Writing sprints could be the answer to your “I don’t have time to write” problem. Just as physical sprints can help you become a stronger runner or cyclist, writing sprints can strengthen your creativity.

What is a writing sprint?

A writing sprint is a short period of time during which you write as much as you can – without editing. You simply set a timer and write! The key, however, is to stay laser-focused during that time.

I recommend 20 to 30 minutes for a writing sprint.

Why You Should Try Writing Sprints

If you think writing sprints won’t help you write your book or launch that blog or Substack newsletter – think again. Remember, a book is written one page at a time. You don’t need to block off 4 hours of writing time every day to complete your big project. Regular writing sprints can help get the job done.

Here are 3 ways writing sprints can make you a stronger writer:

Develop discipline.

With writing sprints, there’s no time for writer’s block. Go into each sprint with a prompt or a plan and just write. You don’t have time to sit around waiting to feel inspired. Committing to regular writing sprints will teach you to show up for your writing and for yourself even when you don’t feel like it. This is what professional writers do. This is discipline. And you’ll often find that once you turn on the faucet, the water will flow.

“I write only when inspiration strikes. Fortunately, it strikes every morning at nine o’clock sharp.”

W. Somerset Maugham

This tongue-in-cheek quote exemplifies what it means to just show up and DO THE WORK. Start writing and the inspiration will follow.

Overcome perfectionism.

During a writing sprint, you are just writing. You’re not editing. You’ll schedule that for another time. Give yourself permission to release perfectionism and JUST WRITE. When you edit yourself, you compromise the amount of writing you could get done during your sprint.

If you need help with this, try writing or typing this prompt at the top of your page at the start of each session:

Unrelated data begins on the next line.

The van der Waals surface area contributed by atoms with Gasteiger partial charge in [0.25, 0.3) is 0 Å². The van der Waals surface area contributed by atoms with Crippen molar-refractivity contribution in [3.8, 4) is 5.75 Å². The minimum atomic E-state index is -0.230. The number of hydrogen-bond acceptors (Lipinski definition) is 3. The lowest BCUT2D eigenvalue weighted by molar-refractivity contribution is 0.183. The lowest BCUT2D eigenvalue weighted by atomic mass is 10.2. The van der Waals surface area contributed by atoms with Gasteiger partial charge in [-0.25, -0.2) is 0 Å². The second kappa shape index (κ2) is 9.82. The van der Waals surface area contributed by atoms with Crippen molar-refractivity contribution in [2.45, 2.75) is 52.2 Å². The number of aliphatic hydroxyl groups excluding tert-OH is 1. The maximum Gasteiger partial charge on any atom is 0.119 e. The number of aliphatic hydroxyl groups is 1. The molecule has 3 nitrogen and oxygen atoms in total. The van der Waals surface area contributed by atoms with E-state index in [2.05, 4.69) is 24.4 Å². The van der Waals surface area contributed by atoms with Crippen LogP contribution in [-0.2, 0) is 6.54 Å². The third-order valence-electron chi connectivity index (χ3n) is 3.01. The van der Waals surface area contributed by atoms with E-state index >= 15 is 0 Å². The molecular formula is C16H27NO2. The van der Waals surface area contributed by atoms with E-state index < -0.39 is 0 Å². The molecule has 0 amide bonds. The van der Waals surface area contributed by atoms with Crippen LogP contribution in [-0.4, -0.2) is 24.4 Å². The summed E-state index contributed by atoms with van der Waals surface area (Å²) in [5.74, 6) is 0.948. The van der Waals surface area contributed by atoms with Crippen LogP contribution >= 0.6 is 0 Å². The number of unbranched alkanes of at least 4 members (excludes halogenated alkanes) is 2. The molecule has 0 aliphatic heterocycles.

If it didn’t have to be perfect, I would write…

Get more done in less time.

Writing sprints are much like the Pomodoro Technique, of which I am a BIG fan. Developed in the late 1980s by Francesco Cirillo, this time management method calls for you to use a timer to break work into intervals (usually 25 minutes) which are separated by short breaks (typically 5 minutes). After 4 work periods, or pomodoros, you would take a longer break of 20 to 30 minutes.

Fun fact: The Pomodoro Technique is named after the Italian word for tomato because Cirillo used a tomato-shaped kitchen timer when he developed the method as a university student.

For a writing sprint, though, feel free to do just one Pomodoro – one 25-minute writing session – if that’s all you have time for.

The Pomodoro Technique works because during each work period you are to be laser-focused on the task at hand. And with no interruptions wrecking your flow, you’re able to get more done. When I was a teacher, I used Pomodoro when I was grading papers and would get done in half the time than when I didn’t.

Now as a writerpreneur, I often use it when working on bookkeeping. I even use it when cleaning my house so I won’t stop to scroll Instagram or dance and sing to the music I’m playing in the background.

With a writing pomodoro you will get more done in less time and finally see that YES, YOU DO HAVE TIME TO WRITE.

How to Prepare for Your Writing Sprint

Every writing routine needs a time, a place, and a plan.

Decide when you will do your writing sprint. If you do your best writing first thing in the morning, get up earlier and get in a sprint before work. Perhaps you will write during your lunch break or at night before bed. Whenever you decide to sprint, add your writing time to your planner and treat it like an appointment that you can’t break.

Also, have a “by any means necessary” attitude toward your writing sprint. So even if your routine is wrecked by something unexpected, commit to getting in your sprint anyway. The beauty of sprints is that they are brief, so it’s easy to squeeze them into any part of your day.

Plan where you will write too. But again, be flexible. You can aim for writing at your favorite coffee shop but if you must write in the bathroom while hiding from your kids, that works too.

Go into each writing sprint with a goal. Maybe you want to write a certain number of words toward an article or essay. Perhaps you want to complete a scene in your novel or play. Or maybe you simply want to write as much as you can in response to a particular prompt.

Writing Sprints with Your Writing Buddies

Along with having a time, place, and plan, having a partner can make writing sprints even better. Your accountability partner can check in to make sure you did your sprint when you said you would or even write with you. Better yet, you can gather with a group of writing buddies via Zoom to write. That’s what we do each week in the See Jane Write Collective.

In the See Jane Write Collective, you also can choose to join an accountability small group. Many of our groups meet outside of our official weekly meetings to have their own writing sprints.

Enrollment for the Collective is open now through Wednesday, April 3. Learn more here.